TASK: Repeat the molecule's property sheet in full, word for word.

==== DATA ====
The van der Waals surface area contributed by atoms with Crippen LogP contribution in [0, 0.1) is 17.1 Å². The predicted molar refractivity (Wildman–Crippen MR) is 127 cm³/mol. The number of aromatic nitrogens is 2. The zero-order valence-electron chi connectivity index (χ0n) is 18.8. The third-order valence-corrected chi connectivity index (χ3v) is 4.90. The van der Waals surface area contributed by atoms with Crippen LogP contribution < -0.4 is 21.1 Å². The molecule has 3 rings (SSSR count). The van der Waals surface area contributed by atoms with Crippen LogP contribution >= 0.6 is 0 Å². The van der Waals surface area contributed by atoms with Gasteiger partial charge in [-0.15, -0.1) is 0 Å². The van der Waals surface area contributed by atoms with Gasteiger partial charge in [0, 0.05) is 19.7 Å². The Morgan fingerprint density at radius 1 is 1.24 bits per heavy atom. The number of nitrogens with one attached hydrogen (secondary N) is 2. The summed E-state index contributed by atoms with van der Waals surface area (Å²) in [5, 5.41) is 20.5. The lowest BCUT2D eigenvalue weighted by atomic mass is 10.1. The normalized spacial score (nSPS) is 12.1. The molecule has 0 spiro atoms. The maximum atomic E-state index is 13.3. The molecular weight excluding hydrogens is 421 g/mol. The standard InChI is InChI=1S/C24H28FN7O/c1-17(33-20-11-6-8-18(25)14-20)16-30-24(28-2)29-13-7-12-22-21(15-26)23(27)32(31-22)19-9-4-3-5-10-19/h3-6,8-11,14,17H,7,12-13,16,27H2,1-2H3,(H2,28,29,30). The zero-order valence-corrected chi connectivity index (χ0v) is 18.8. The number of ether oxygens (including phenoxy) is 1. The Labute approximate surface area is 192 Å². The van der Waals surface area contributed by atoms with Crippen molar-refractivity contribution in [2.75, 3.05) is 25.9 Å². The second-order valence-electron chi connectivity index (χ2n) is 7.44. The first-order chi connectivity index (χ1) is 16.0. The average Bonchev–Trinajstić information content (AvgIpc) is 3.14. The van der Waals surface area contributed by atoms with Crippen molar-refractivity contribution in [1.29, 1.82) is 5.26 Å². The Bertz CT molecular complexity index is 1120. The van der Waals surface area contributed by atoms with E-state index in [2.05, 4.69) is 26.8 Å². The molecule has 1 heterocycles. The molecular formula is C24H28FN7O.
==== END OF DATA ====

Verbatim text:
The van der Waals surface area contributed by atoms with Crippen LogP contribution in [0, 0.1) is 17.1 Å². The predicted molar refractivity (Wildman–Crippen MR) is 127 cm³/mol. The number of aromatic nitrogens is 2. The zero-order valence-electron chi connectivity index (χ0n) is 18.8. The third-order valence-corrected chi connectivity index (χ3v) is 4.90. The van der Waals surface area contributed by atoms with Crippen LogP contribution < -0.4 is 21.1 Å². The molecule has 3 rings (SSSR count). The van der Waals surface area contributed by atoms with Crippen LogP contribution >= 0.6 is 0 Å². The van der Waals surface area contributed by atoms with Gasteiger partial charge in [-0.15, -0.1) is 0 Å². The van der Waals surface area contributed by atoms with Gasteiger partial charge in [0, 0.05) is 19.7 Å². The Morgan fingerprint density at radius 1 is 1.24 bits per heavy atom. The number of nitrogens with one attached hydrogen (secondary N) is 2. The summed E-state index contributed by atoms with van der Waals surface area (Å²) in [5, 5.41) is 20.5. The lowest BCUT2D eigenvalue weighted by atomic mass is 10.1. The normalized spacial score (nSPS) is 12.1. The molecule has 0 spiro atoms. The maximum atomic E-state index is 13.3. The molecular weight excluding hydrogens is 421 g/mol. The standard InChI is InChI=1S/C24H28FN7O/c1-17(33-20-11-6-8-18(25)14-20)16-30-24(28-2)29-13-7-12-22-21(15-26)23(27)32(31-22)19-9-4-3-5-10-19/h3-6,8-11,14,17H,7,12-13,16,27H2,1-2H3,(H2,28,29,30). The zero-order valence-corrected chi connectivity index (χ0v) is 18.8. The number of ether oxygens (including phenoxy) is 1. The Labute approximate surface area is 192 Å². The van der Waals surface area contributed by atoms with Crippen molar-refractivity contribution in [2.75, 3.05) is 25.9 Å². The second-order valence-electron chi connectivity index (χ2n) is 7.44. The first-order chi connectivity index (χ1) is 16.0. The average Bonchev–Trinajstić information content (AvgIpc) is 3.14. The van der Waals surface area contributed by atoms with Crippen molar-refractivity contribution in [1.29, 1.82) is 5.26 Å². The Bertz CT molecular complexity index is 1120. The van der Waals surface area contributed by atoms with E-state index in [2.05, 4.69) is 26.8 Å². The molecule has 1 heterocycles. The molecular formula is C24H28FN7O.